Tough But Fair

Sometimes, try as I might to be tough but fair, some guests on this show get ticked off and leave.

One of them apparently is Donna Dubinsky, the CEO of Handspring, Inc. — the folks who make those nifty-looking Treo devices.

But it wasn't the nifty looks of Treo I was getting into when she was here. It was whether the gadget, which will feature full phone and PALM functions, will have a place in a world populated by similar devices made by Samsung and Kyocera.

I thought I was direct, maybe a bit forceful.  But I thought I was fair.

Then lo and behold I get an angry e-mail from Handspring's communications guy Allen Bush.  He writes to tell me:

"Donna Dubinsky forwarded me a copy of a letter you sent her, in which you thank her for being on your show... I can only assume that this was a form letter sent by someone else in your office, because it was clear to anyone who saw this interview that you didn't have anything good to say about Treo, or Handspring at all.

Many viewers, in fact, took the time to send us their thoughts about how poorly Donna was treated as a guest... Donna herself was quite insulted by your inappropriate and unprofessional remarks and your series of questions based on an apparently uneducated view of the current handheld market, peppered with a negative attitude toward Handspring."

He concludes:

"I won't belabor the issue any more here except to ask that you please do not ever call us again with a request to be on your show."

Click here to read Allen Bush's complete letter.

That's fine with me, Mr. Bush.  But some quick points.

One: I don't send form letters, Mr. Bush. I write and thank each and every guest on this show and my weekend show, regardless how hot the interview got.

Two: You do have a neat-looking device. My point was, and is, it's not all that new. PALM-phones are increasingly popular. As I said, Samsung and Kyocera already make them. I own one on them.

Three: You say I have an uneducated view of the current handheld market. Well, I'm smart enough to look at charts and see from your stock that you don't have a much better grasp on it yourself.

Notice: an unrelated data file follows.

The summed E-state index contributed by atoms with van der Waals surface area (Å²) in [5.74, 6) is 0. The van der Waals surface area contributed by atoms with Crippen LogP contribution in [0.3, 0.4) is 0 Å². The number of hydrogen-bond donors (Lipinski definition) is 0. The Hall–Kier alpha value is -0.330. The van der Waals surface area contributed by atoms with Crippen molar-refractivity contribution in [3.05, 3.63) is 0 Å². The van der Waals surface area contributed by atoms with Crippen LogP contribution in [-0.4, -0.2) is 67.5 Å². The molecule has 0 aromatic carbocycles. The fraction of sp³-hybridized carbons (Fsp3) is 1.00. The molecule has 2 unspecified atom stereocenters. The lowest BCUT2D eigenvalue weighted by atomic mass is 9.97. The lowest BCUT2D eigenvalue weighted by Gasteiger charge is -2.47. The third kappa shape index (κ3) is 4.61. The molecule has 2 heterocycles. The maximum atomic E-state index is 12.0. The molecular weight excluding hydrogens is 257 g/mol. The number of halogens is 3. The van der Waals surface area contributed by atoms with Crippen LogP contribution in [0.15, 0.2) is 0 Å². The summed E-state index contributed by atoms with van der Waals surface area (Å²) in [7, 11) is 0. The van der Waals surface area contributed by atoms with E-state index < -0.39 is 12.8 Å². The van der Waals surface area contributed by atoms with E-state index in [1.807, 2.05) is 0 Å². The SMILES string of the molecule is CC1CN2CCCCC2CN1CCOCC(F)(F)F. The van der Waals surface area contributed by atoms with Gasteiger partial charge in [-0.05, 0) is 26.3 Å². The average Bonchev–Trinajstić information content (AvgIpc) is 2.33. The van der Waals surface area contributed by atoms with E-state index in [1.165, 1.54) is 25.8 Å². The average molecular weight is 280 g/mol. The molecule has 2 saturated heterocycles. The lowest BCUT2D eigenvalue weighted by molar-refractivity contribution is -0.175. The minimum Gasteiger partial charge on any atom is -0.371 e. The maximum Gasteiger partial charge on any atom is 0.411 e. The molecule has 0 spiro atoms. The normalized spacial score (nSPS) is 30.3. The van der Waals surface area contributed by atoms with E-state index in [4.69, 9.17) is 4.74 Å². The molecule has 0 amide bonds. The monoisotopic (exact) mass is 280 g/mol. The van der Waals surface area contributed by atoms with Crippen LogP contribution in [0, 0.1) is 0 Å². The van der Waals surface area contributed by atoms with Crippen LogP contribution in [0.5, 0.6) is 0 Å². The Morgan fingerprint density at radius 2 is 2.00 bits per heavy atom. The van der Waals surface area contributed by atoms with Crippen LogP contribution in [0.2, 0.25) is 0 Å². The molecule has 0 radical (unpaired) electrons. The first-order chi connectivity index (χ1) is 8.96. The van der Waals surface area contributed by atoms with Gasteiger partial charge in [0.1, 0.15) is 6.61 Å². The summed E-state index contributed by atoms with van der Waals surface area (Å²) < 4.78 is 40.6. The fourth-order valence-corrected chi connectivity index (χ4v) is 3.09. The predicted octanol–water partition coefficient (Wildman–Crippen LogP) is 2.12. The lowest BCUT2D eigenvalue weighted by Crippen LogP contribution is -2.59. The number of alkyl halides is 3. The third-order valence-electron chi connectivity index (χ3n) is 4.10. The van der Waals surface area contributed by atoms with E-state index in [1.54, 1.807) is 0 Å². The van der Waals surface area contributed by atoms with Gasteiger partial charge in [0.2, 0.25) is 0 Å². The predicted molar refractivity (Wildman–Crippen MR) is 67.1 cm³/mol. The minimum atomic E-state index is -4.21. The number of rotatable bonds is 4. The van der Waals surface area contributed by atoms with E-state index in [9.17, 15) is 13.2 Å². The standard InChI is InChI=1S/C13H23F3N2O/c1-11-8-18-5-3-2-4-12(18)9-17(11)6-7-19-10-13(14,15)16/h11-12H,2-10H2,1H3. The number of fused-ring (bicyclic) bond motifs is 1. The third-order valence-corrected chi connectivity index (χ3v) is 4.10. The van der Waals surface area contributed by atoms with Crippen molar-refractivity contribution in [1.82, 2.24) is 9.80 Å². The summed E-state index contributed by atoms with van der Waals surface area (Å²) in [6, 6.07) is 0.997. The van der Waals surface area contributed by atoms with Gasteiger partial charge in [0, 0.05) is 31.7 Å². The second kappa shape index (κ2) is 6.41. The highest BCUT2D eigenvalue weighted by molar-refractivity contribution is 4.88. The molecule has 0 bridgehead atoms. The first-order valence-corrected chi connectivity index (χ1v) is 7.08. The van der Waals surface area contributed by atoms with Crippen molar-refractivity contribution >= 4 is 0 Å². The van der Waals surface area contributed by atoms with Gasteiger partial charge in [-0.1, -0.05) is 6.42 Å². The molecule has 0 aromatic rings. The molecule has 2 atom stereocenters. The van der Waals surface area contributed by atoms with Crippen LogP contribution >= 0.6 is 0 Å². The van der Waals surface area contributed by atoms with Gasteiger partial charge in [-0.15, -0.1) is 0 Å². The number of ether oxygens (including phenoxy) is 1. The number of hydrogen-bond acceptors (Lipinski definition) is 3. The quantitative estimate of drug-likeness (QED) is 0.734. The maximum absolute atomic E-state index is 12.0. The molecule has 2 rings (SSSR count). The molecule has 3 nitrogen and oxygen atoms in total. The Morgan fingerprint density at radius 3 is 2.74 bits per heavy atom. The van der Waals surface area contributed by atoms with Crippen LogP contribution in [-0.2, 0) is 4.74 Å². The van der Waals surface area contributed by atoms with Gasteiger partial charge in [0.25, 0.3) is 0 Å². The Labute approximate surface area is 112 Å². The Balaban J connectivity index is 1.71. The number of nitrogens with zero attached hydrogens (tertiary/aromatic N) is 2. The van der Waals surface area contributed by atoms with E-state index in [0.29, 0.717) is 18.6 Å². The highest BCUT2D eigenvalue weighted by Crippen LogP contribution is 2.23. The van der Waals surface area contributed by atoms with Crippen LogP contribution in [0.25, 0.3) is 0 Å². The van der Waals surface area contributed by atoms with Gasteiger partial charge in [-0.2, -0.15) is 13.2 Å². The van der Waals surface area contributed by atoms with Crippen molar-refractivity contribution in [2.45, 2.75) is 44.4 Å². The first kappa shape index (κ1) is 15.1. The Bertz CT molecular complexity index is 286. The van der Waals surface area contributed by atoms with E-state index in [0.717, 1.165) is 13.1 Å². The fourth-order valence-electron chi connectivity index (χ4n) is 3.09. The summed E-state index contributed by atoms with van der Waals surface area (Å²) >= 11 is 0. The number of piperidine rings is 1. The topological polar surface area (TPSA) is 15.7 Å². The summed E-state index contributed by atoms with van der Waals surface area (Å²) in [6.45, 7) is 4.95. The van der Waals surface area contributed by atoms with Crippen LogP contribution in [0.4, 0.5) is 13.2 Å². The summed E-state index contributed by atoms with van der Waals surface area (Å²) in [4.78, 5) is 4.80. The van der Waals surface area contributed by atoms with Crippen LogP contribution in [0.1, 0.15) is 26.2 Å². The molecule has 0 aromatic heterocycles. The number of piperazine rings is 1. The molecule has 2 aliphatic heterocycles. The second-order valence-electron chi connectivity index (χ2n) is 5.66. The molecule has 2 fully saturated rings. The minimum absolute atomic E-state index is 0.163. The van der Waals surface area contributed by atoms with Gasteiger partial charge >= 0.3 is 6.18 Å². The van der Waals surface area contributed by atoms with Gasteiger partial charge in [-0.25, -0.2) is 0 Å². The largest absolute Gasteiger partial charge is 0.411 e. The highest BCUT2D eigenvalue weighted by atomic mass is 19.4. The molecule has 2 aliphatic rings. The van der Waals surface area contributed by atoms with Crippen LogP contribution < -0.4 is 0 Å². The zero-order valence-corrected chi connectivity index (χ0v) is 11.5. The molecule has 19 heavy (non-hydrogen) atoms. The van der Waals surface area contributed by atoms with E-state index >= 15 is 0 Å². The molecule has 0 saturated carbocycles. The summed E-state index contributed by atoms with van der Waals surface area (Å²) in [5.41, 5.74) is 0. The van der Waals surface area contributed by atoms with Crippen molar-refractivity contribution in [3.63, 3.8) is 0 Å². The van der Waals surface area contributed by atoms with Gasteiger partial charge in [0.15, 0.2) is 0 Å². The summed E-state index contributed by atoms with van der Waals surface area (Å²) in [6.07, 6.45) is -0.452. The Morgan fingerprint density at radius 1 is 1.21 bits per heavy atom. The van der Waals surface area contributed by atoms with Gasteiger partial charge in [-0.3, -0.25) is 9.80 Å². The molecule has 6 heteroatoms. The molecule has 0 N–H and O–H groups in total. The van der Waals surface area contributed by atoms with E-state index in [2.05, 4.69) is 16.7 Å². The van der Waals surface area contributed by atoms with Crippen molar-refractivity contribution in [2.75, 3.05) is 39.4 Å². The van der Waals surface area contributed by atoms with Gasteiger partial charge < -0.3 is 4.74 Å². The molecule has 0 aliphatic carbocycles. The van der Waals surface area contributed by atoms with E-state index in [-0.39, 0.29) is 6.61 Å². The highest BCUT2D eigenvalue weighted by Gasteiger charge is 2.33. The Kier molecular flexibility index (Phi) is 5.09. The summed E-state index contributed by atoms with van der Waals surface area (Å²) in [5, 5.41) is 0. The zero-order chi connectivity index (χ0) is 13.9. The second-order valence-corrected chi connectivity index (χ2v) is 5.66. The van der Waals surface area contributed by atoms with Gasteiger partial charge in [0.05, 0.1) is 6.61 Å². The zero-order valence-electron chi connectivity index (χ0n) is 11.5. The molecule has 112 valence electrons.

And item four: You say viewers have taken the time to tell you how poorly Ms. Dubinsky was treated. I've taken the liberty of putting that interview up on our Web site for all to judge. Click here to read the interview.

Now a final point for everybody:  I risk losing CEOs everyday with tough questions. Firm, but tough questions.  Some come back. Some don't.  But that's OK — that's their call. The way I figure it, I owe you, the viewer, a lot more than a commercial for the CEO who is on.

It comes down to this. Why should I buy your product, or your stock? What's in it for me? Simple. Direct. To the point. I don't have time to be any other way.  Allen Bush has made it clear, he wants nothing to do with me.

What do you think?  Agree? Disagree? I don't care. I can take it.  Let him know.

He left me his e-mail address:

He was also kind enough to leave his number. You can reach him at (650) 230-5029.

This happens now and then. We lose a CEO or guest who feels he or she was treated poorly.   But, let me be clear here, my job is not to make your job more comfortable. My job is to make my viewers more informed.

You say good riddance. I say, let me show you and Ms. Dubinsky the door.

What do you think?  Send your comments to:

Watch Neil Cavuto's Common Sense weekdays at 4 p.m. ET on Your World with Neil Cavuto. 

Neil Cavuto serves as senior vice president, anchor and managing editor for both FOX News Channel (FNC) and FOX Business Network (FBN). He is anchor of FNC's Your World with Cavuto - the number one rated cable news program for the 4 p.m. timeslot - as well as the FNC Saturday show Cavuto on Business. He also hosts Cavuto on FBN weeknights at 8 p.m. In addition to anchoring daily programs and breaking news specials on FNC and FBN, Cavuto oversees business news content for both networks and FNC's weekend business shows, including Bulls & Bears, Forbes on Fox, and Cashin' In. Click here for more on Neil Cavuto.